Maurice Zouary plans new book about Lee de Forest, Ph.D.

Book to emphasize de Forest’s invention of sound-on-film

Maurice H. Zouary

He probably is the last surviving member of the DeForest Pioneers, Maurice Zouary is. In the 1950s, two organizations sprang up within a year of one another to memorialize and perpetuate the names of two inventors of electronics technology that shaped the world of radio, today also known as wireless communications — and including radio and television broadcasting. First, admirers of Lee de Forest, Ph.D., started the DeForest Pioneers, and soon thereafter, admirers of Maj. Edwin H. Armstrong formed the Armstrong Memorial Research Foundation.

Plaque for the site of the Parker Building in New York where Lee de Forest, Ph.D., invented the Audion in 1906. The Parker Building was destroyed by fire in 1098.

Armstrong and de Forest were at odds with one another over their inventions. They also headed rival societies.

Born Aug. 26, 1873, de Forest served as president of the Society of Wireless Telegraph Engineers in his 30s. The Society was founded in 1907, two years before RCA. He became a charter member of the Institute of Radio Engineers (IRE) when it was formed in a merger of the Society with the Wireless Institute. He served as IRE president in 1930.

Born Dec. 18, 1890, Armstrong joined RCA in 1912 and served as its president from 1916 to 1921. He gave RCA additional service as a director for another 20 years or more.

The DeForest Pioneers merged with RCA in 1983. Nearly inactive, the Armstrong foundation is in a diminished condition. Its acting president told me last year that it retains a scholarship endowment of about $150,000. The bulk of de Forest’s and Armstrong’s contemporaries have passed away. Some the inventors’ admirers who belong to RCA remain active enough that the Club hears from them whenever it publishes something that exalts the memory of one of the two inventors in a way that could be perceived as prejudicial to the other.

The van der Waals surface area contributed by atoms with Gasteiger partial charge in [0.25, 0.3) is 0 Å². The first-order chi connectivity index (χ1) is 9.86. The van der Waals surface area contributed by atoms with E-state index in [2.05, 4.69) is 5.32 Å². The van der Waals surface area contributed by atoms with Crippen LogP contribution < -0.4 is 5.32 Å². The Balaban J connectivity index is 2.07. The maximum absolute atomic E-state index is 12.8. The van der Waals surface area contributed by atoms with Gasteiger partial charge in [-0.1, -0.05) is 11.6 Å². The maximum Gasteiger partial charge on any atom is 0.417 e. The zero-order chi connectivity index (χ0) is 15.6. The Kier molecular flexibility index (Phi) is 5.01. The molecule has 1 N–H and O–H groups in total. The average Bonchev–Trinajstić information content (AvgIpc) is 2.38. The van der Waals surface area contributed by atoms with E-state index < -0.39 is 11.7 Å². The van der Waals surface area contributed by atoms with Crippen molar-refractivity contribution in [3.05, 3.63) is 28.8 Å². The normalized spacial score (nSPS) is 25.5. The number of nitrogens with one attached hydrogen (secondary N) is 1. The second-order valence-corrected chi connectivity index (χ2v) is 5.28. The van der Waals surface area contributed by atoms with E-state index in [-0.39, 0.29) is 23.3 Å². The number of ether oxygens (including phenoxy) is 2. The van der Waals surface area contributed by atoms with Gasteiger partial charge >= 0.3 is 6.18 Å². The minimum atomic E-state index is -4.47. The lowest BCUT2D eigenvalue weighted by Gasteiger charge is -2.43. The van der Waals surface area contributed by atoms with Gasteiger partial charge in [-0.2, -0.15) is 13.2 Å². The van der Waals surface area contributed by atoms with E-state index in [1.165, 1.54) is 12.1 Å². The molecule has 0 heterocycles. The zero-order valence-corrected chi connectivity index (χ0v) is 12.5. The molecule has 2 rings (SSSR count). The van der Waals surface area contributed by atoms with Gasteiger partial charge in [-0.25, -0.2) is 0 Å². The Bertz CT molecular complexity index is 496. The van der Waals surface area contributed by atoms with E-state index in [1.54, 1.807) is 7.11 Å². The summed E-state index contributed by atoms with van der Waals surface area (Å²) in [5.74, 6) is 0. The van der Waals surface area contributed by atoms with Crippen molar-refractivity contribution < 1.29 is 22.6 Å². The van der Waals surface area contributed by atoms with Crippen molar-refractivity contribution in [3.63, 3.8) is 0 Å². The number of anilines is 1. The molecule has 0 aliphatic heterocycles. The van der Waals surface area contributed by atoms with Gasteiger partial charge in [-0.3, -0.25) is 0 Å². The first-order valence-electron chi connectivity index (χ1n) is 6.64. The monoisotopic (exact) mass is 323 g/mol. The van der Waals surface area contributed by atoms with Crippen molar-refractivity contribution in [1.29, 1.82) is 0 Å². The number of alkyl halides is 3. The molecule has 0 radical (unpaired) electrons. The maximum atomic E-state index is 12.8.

Maurice is a biographer, booster and defender of de Forest. His work in documenting the man’s inventions and technical achievements is extensive. At the top is Maurice’s book, “DeForest: Father of the Electronic Revolution.” The book emphasizes work that consequently brought de Forest, Armstrong and other inventors into disputes.

Three works by Maurice H. Zouary include a biography of Lee de Forest, Ph.D., and two children's books.

Maurice is rewriting his book to widen its appeal, and he told me that he would like to see the work dramatized as a movie. Maurice is no stranger to Hollywood. His company, Movietronics Corporation of America, has a large collection of movies that Maurice has supplied for television broadcasting and other purposes.

The new book that Maurice is preparing has the working title “The New History of Motion Picture Sound.” It emphasizes de Forest’s invention of sound-on-film technology, something that Hollywood might understand better — and that book readers might find more interesting — than some of de Forest’s other inventions.

That’s my introduction to what Maurice has to say, and now I’ll step aside and let him put it in his own words:

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The New History of Motion Picture Sound